What inspires you to come in every day?
Time is our most precious resource and it's nearly impossible to get more. I think the ultimate goal of technology is to give people more choices about how they can spend their time. I see the work I do at Google as expanding that choice. For example, before working on VR I worked on Google Search. With Search, if we could provide a better answer, faster, we could give back a little bit of time to that person — time they could use for other important things. With VR and AR, I think we can (within a decade or so) dramatically improve people's productivity with computers, thus giving them back quite a bit of time.


Can you tell us about your decision to enter the application process with Google?
I'd been designing for Web for nearly a decade when I decided to apply to Google. It had never really occurred to me that I could work at a company like Google, but I realized it didn't hurt to apply.

Once I started going through the process (building up my portfolio and resume), I realized that I actually had a lot to offer. So I approached the interviews confident that I had what it takes, but also thinking it was a long shot anyway. I took the application very seriously, but I was pretty sure I wouldn't get it even so.

Part of my doubt was that I didn’t feel strictly qualified. The role typically called for a degree in computer science or human-computer interaction. I had a degree in theater. I knew I had the skills and experience, but I lacked the degree. And I wasn't sure how strongly Google felt about that.
  
How did the recruitment process go for you?
Everything went about the way I expected from having read about it. Short phone call with a Googler, a design exercise, surprise at being invited to interview in person, interviewing with several Googlers.

Early on I was asked for my GPA. My GPA was not good (under 3.0) so I sent it along, but I also wrote what amounted to an essay on why my GPA was low. I'd spent much of my time in college creating and building independent and successful things. For example, I co-created what was, at the time, the world's largest improv and sketch comedy festival. I wanted to show that I was much more than a score.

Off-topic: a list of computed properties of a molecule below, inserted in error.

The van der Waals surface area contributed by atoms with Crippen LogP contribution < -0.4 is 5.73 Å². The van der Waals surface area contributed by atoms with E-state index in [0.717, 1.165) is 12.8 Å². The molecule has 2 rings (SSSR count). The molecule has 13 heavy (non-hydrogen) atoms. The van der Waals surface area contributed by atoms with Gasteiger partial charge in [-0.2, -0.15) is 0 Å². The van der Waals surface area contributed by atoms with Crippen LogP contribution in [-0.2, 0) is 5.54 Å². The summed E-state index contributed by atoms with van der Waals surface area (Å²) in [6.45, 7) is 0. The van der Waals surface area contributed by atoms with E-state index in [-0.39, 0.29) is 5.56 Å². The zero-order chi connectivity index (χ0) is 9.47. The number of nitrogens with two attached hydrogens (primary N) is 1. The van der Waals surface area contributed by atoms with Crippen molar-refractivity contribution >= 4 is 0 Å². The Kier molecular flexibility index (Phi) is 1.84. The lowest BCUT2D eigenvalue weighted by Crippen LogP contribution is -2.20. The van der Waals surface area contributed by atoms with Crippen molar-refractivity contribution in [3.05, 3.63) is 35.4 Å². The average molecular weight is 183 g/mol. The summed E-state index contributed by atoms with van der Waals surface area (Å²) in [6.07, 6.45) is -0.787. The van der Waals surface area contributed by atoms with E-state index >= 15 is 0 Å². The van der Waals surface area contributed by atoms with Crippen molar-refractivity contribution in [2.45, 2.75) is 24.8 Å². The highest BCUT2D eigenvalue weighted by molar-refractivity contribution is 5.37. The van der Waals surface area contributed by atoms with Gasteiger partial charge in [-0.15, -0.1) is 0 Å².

I never heard if that essay made a difference or not. Probably didn't hurt. :) Today, GPA isn't nearly as emphasized as it was when I was hired 10 years ago because we've learned that there are much better signals.

One other thing — my last interview of the day was really difficult. The interviewer asked some very challenging questions. I left feeling like I'd done well right up until the end, then bombed. It was stressful. But then I reminded myself that I'd never dreamed I'd have gotten as far as I did in the process and I went and had a cheeseburger at In-N-Out and felt much better.

What do you wish you’d known when you started the process?
I read every single thing I could about the interview process before I went through it, so there were no surprises.

Do you have any tips you’d like to share with aspiring Googlers?
My very best interviews, both as the interviewer and interviewee, have always been when we get on a topic that the interviewee is very excited about (that's relevant to the role). Google is a good place for folks who are really, really interested/excited about a thing and can basically talk forever about it. I think that's what ultimately got me the job and why I've been successful - I'm just super excited about the details, tools, and challenges of user experience design.

Visit google.com/students to learn more about life at Google and our opportunities for students. Be sure to follow us on Instagram, Facebook, Twitter, YouTube, and G+!